Summer is that time every kid looks forward to. It is the “light at end of the tunnel” of a long school year. It is a time to “let loose” and have a great time. For kids with ADHD this is a big change. The day to day structure goes away, the daily routine is gone.
In just a few days or weeks, this long anticipated break can become a potential nightmare for kids with ADHD. It becomes a time when these kids are going around whining and saying, “I’m bored.” They come in complaining about an argument with peers or they are tormenting their siblings.
With a little planning ahead these and many other events can be avoided. Kids with ADHD still need structure, although it can be more relaxed than during the school year. Use a calendar that shows upcoming activities. Make a collage of things they can do when there is no planned activity (like games, toys, books, etc) and tell them when they are bored they need to check it and select an activity and do it.
Plan intermittent structured activities such as day camp, vacation Bible school, various recreation programs (like tennislessons, swimming lessons, computer workshop or drama club and summer sports leagues) provided by schools, churches, and community recreation departments.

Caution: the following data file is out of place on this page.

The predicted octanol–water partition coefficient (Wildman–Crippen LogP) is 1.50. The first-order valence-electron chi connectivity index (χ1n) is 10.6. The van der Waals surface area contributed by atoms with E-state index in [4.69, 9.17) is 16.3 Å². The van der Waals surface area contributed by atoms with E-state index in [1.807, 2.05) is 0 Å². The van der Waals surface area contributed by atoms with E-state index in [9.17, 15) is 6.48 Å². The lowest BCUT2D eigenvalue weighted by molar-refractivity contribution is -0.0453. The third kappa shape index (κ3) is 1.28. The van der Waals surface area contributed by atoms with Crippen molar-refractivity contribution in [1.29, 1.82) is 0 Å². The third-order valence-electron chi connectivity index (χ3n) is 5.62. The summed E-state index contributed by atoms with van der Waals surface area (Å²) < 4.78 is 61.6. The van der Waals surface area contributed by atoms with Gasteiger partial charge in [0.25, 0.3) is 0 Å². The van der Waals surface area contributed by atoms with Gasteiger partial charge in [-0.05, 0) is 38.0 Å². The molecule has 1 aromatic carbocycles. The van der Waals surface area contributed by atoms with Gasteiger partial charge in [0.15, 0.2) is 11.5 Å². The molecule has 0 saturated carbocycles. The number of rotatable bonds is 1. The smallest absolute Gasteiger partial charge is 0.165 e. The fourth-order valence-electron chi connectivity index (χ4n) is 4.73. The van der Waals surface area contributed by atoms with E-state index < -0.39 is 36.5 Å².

Think about summer camp. If decide this is a good idea, make sure the camp can handle ADHD kids and are willing to administer medications if your child takes them during the summer. Check out the list of Summer Camp Programs from CHADD which provide structure, fun and skill building. For other possible camp suggestions please visit the American Camp Association website.
Make this family fun time. When parents get home from work, devote a half hour or so to play time. Play around your home; go to a park or some other fun spot. Have a family game night or movie night. Enjoy a hobby together. Check out the Family Activities page from our main website for more suggestions.
No matter what the situation, you can make it enjoyable and productive for your ADHD child by thinking ahead and providing a little guidance and structure to curb impulsivity and teach them how to create their own fun time.